Under the liquidation basis of accounting, our assets are measured at their estimated net realizable value, or liquidation value, which represents the amount of their estimated cash proceeds or other consideration from liquidation, based on current contracts, estimates and other indications of sales value, and includes business unit valuations representing previously unrecognized assets that we may expect to either sell in the course of our liquidation or use in settling liabilities, such as trademarks or other intangibles. In developing these estimates, we utilized third party valuation experts, investment bankers, real estate brokers, the expertise of members of the Special Committee of our Board of Directors, and forecasts generated by our management. For estimated real estate values, we considered comparable sales transactions, our past experience selling real estate assets of the Company and, in certain instances, indicative offers, as well as capitalization rates observed for income-producing real estate. For estimated business unit valuations we considered estimated values of the economic components of possible transactions, the value of a buyer assuming certain liabilities in a purchase transaction, and, in certain instances, indicative offers, as well as the probabilities of certain outcomes. Estimates for the liquidation value of the business units, or subset of operating restaurants, were also tested for reasonableness through a multiple of historical and projected business cash flows. All estimates by nature involve a large degree of judgement and sensitivity to the underlying assumptions.
The liquidation basis of accounting requires us to accrue and present separately, without discounting, the estimated disposal and other costs, including any costs associated with the sale or settlement of our assets and liabilities and the estimated operating income or loss that we reasonably expect to incur, including providing for federal income taxes during the remaining expected duration of the liquidation period. In addition, deferred tax assets previously provided for under the going concern basis of accounting, which include net operating losses and other tax credits, may be realized partially or in full, subject to IRS limitations, to offset taxable income we expect to generate from the liquidation process.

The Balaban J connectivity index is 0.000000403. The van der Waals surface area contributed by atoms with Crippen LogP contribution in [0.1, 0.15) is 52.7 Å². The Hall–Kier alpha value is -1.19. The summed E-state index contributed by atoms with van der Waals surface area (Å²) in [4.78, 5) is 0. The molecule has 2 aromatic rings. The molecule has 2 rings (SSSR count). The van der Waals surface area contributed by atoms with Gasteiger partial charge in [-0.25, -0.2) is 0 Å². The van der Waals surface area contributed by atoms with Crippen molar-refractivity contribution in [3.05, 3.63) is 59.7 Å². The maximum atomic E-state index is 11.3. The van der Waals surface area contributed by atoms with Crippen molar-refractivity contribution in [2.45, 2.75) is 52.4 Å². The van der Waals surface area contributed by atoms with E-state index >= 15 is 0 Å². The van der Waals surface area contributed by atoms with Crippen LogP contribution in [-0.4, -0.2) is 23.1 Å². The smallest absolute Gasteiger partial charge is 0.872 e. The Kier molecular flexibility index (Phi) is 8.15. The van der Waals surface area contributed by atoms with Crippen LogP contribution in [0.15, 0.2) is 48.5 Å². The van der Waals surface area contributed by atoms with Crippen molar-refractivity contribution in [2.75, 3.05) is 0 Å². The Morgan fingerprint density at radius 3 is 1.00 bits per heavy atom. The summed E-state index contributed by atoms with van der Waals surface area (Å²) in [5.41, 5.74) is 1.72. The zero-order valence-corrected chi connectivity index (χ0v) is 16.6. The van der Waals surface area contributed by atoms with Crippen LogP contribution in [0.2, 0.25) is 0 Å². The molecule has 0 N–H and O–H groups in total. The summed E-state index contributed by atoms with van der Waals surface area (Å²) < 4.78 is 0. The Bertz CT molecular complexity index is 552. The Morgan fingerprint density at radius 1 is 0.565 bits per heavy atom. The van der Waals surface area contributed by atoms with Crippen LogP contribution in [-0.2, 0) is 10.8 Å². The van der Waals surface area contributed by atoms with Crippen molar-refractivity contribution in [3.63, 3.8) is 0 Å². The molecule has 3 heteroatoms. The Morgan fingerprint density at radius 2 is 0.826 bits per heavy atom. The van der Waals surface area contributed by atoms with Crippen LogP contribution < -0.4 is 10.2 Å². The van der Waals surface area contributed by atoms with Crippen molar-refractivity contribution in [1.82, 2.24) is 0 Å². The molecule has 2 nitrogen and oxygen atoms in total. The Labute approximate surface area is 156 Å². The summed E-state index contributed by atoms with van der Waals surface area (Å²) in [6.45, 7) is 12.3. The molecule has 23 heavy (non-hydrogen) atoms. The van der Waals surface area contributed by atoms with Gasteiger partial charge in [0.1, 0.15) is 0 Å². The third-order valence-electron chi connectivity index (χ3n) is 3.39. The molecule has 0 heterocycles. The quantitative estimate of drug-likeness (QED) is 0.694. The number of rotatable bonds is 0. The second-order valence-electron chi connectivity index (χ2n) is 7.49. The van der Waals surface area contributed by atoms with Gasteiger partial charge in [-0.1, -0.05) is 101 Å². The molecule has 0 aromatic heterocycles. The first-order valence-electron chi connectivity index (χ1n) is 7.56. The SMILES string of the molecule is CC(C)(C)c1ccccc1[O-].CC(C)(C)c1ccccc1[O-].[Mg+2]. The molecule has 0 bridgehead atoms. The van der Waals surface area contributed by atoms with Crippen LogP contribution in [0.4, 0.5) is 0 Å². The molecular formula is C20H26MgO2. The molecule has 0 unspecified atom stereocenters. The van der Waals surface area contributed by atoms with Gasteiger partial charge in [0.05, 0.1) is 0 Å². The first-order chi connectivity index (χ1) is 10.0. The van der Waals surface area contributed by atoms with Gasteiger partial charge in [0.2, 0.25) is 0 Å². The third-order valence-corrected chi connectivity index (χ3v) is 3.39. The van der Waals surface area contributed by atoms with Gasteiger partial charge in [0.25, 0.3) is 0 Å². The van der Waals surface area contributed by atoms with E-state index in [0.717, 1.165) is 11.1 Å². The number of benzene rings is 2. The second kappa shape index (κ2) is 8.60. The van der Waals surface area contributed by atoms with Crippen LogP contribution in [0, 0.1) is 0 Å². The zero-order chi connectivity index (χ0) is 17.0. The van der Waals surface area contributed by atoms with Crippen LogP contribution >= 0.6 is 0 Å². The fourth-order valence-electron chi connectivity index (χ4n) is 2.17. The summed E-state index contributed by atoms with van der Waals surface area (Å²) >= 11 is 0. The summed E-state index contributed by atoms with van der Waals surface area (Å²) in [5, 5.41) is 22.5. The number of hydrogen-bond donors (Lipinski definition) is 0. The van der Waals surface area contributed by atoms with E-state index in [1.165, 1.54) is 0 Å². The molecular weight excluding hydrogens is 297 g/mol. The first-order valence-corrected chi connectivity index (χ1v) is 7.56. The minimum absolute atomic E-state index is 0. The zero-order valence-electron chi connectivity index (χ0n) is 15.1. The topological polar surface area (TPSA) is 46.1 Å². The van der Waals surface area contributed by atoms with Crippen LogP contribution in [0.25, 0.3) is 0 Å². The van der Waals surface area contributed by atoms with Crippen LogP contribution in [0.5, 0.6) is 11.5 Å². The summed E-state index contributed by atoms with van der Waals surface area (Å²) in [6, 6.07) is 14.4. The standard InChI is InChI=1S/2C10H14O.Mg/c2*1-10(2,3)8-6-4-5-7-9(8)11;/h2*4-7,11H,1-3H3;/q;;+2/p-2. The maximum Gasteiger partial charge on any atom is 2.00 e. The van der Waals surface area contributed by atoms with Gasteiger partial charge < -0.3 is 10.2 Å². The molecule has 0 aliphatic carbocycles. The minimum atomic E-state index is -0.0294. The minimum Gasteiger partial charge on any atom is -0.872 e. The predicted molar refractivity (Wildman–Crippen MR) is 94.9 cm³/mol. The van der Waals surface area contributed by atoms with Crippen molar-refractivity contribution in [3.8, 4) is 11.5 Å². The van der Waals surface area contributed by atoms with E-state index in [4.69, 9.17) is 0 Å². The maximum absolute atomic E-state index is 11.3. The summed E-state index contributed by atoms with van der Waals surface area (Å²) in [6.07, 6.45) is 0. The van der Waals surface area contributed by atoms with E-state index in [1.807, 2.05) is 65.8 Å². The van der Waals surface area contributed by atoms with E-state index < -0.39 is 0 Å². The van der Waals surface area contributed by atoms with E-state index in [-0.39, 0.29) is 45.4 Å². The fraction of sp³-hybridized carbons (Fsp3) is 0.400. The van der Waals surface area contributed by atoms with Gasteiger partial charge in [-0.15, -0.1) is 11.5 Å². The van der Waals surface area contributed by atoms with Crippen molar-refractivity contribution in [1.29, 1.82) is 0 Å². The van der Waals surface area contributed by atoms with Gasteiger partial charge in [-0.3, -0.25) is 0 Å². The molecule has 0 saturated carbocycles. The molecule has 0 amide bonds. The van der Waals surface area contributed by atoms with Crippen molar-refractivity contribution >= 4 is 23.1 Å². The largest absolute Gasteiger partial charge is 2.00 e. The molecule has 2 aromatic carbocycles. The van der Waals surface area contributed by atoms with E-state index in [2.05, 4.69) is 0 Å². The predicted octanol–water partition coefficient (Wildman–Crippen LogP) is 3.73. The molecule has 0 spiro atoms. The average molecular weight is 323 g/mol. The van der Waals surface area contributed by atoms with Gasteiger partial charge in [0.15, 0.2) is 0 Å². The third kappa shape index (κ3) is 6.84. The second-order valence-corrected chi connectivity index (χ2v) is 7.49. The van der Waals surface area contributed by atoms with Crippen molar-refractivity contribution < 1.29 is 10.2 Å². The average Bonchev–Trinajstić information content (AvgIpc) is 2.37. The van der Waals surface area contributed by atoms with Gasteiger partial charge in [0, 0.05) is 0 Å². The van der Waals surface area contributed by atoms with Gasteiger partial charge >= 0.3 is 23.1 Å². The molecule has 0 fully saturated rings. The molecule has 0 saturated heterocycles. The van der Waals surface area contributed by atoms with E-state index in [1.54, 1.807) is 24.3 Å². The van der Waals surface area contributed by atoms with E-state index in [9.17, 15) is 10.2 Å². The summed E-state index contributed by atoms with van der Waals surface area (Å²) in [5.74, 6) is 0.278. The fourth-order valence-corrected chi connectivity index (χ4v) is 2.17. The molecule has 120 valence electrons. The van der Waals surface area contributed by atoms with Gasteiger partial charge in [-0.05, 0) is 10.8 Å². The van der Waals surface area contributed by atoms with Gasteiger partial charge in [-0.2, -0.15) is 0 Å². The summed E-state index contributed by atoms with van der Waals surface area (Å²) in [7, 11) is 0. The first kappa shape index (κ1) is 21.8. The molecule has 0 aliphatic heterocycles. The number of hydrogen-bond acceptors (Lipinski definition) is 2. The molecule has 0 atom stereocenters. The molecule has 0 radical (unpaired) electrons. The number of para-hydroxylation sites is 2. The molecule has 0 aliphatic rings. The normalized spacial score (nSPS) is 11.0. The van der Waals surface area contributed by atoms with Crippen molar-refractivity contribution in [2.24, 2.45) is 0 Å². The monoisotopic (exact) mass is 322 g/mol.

Under the liquidation basis of accounting, we recognize liabilities as they would have been recognized under the going concern basis as adjusted for the timing assumptions related to the liquidation process and we assume they will not be reduced to expected settlement values prior to settlement.
These estimates will be periodically reviewed and adjusted as appropriate. There can be no assurance that these estimated values will be realized. Such amounts should not be taken as an indication of the timing or the amount of future distributions or our actual dissolution.
The valuation of our assets and liabilities, as described above, represents estimates, based on present facts and circumstances, of the net realizable value of the assets and costs associated with carrying out the Plan. The actual values and costs associated with carrying out the Plan may differ from amounts reflected in the accompanying consolidated financial statements because of the Plan's inherent uncertainty. These differences may be material. In particular, these estimates will vary with the length of time necessary to complete the Plan.
We currently anticipate that our liquidation and dissolution of the Company will be substantially completed by June 30, 2022 or shortly thereafter. Any assets and liabilities remaining at such time will be transferred to a liquidating entity for monetization through subsequent sales, and it is likely that the full realization of proceeds from the liquidation process will extend significantly beyond that date.
Net assets in liquidation represents the estimated liquidation value to holders of common shares upon liquidation. It is not possible to predict with certainty the timing or aggregate amount which may ultimately be distributed to our shareholders and no assurance can be given that the distributions will equal or exceed the estimate presented in these consolidated financial statements.